When this year’s Dungeness crab season opened two weeks ago right on schedule, I breathed a sigh of relief.
As I’m sure did so many fishermen and Dungeness aficionados.
After all, last year was truly dismal, thanks to a toxic algae bloom, which resulted in high levels of domoic acid in the crabs, making them unfit for consumption until the very tail end of the season, by which time most people had sworn them off anyway.
This winter is a different story. The crabs are not only safe to eat, but supposedly meatier because they’ve had more time to grow.
I, for one, am happily indulging already. In fact, thanks to Hayward seafood distributor, Pucci Foods, I enjoyed my first Dungeness crab of the season just a couple days after the local commercial season started. Its new direct-to-consumer site, Daily Fresh Fish, delivers fresh, sustainable seafood right to your door.
I was sent a free sample of its fresh, cooked, cracked and clean Dungeness crab to try. Now, normally, I’m one for buying live crabs to cook at home. Even as a kid, I can still remember the sound of the claws scraping the kitchen sink as my Mom readied the crabs to go into a steamer. And my husband and I remember one crab in particular that fairly tried to grab onto the edge of the pot to keep from being submerged in the boiling water.
If you’re at all squeamish about scenes like that, then cooked crabs may be the ideal alternative. I must admit, it’s hard to beat the convenience. My 2 pounds of cooked, cracked crab arrived safely on my porch, all packed in a cooler lined with ice packs.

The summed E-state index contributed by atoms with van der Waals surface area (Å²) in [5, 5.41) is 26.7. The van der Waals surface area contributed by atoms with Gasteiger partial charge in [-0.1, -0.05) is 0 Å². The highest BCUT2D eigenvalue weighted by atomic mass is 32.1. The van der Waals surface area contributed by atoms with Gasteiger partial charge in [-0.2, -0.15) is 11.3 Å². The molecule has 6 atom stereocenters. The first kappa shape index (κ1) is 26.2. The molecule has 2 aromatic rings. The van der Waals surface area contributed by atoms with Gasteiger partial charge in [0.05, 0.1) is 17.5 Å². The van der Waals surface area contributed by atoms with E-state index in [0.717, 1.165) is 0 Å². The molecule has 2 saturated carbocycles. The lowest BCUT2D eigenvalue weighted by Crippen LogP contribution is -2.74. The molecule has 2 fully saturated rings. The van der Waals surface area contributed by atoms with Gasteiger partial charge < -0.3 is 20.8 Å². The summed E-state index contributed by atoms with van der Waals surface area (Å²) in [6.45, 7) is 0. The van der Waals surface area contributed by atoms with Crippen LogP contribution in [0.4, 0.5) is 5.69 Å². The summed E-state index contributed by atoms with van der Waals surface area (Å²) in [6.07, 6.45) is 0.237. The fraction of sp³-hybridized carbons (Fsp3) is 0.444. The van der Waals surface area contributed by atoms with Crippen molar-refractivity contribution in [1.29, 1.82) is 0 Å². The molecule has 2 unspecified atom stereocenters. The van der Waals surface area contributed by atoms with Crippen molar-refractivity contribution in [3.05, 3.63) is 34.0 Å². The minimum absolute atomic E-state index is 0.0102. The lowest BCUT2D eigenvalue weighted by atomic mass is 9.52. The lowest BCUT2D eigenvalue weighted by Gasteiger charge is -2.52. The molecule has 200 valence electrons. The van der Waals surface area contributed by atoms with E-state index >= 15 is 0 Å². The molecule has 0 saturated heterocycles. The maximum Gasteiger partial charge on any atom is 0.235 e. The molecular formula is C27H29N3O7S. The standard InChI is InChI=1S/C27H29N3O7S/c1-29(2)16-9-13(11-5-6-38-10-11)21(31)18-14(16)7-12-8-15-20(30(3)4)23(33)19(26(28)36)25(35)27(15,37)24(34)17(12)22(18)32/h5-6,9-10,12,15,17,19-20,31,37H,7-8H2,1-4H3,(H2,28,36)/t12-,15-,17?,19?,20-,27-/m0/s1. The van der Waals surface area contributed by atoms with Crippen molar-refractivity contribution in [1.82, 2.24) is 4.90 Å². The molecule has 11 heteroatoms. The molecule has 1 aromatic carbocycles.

I could have starting eating then and there, either plain or with melted butter or cocktail sauce. But I thought I’d try doing something just slightly more ambitious.
Fortunately, I’d recently received a review copy of the new “Crab: 50 Recipes With the Fresh Taste of the Sea” (Sasquatch Books) by Cynthia Nims, a Seattle-based veteran cookbook author.
The book has a wealth of recipes not just for Dungeness, but soft-shell, king, snow, blue and even stone crab claws. Feast on everything from “Crab & Mushroom Dutch Baby” to ” Whiskey Crab Soup” to “Crab and Corn Souffle.” It also includes illustrated directions to show the exact way to clean a hard-shelled crab like Dungeness, too.
“Rosemary Roasted Crab” was made for my bounty. Although you can roast an uncooked crab in this way, it also works well with an already cooked one, imparting a surprising amount of Mediterranean flavor.
And what flavor it is — awash with lemon, garlic and rosemary. Just toss the cracked crab pieces with olive oil and those aromatics, plus a smidge of dried red pepper flakes, then roast in a very hot oven for about 10 minutes.
Then, dig in to enjoy true finger-licking goodness.
CONTEST: One lucky Food Gal reader will win a copy of the cookbook, “Crab” by Cynthia Nims, plus two cooked, cleaned and cracked Dungeness crabs, courtesy of Daily Fresh Fish.
Entries, limited to those in the continental United States, will be accepted through midnight PST Dec. 3. Winner will be announced Dec. 5.
How to win?
Just tell me why you love Dungeness crab so much. Best answer wins.
Rosemary Roasted Crab
(Makes 2 to 4 servings)
2 Dungeness crabs (about 2 pounds each), cleaned and portioned, shells lightly cracked if precooked
6 to 8 long sprigs fresh rosemary
1 large lemon, thinly sliced
1/4 cup mild olive oil
4 cloves garlic, chopped
1/4 teaspoon dried red pepper flakes
Kosher salt and freshly ground black pepper
Preheat the oven to 450 degrees.
Lay the crab portions in a 9-by-13-inch baking dish and top with the rosemary sprigs and lemon slices. Add the oil, garlic, and pepper flakes, and season generously with salt and pepper. Toss with your hands to coat the crab pieces with the seasonings, then arrange them in an even layer with most of the rosemary and lemon underneath. If using raw crab, roast the crab until the flesh is just opaque through (use body portions to judge doneness; their flesh will be more visible), about 15 minutes, or roast the precooked crab until it is heated through, 7 to 10 minutes.
Transfer the crab pieces to a serving platter, surround them with rosemary sprigs and lemon slices, and serve.
From “Crab” by Cynthia Nims
Another Crab Recipe to Try: Boiled Crab in Beer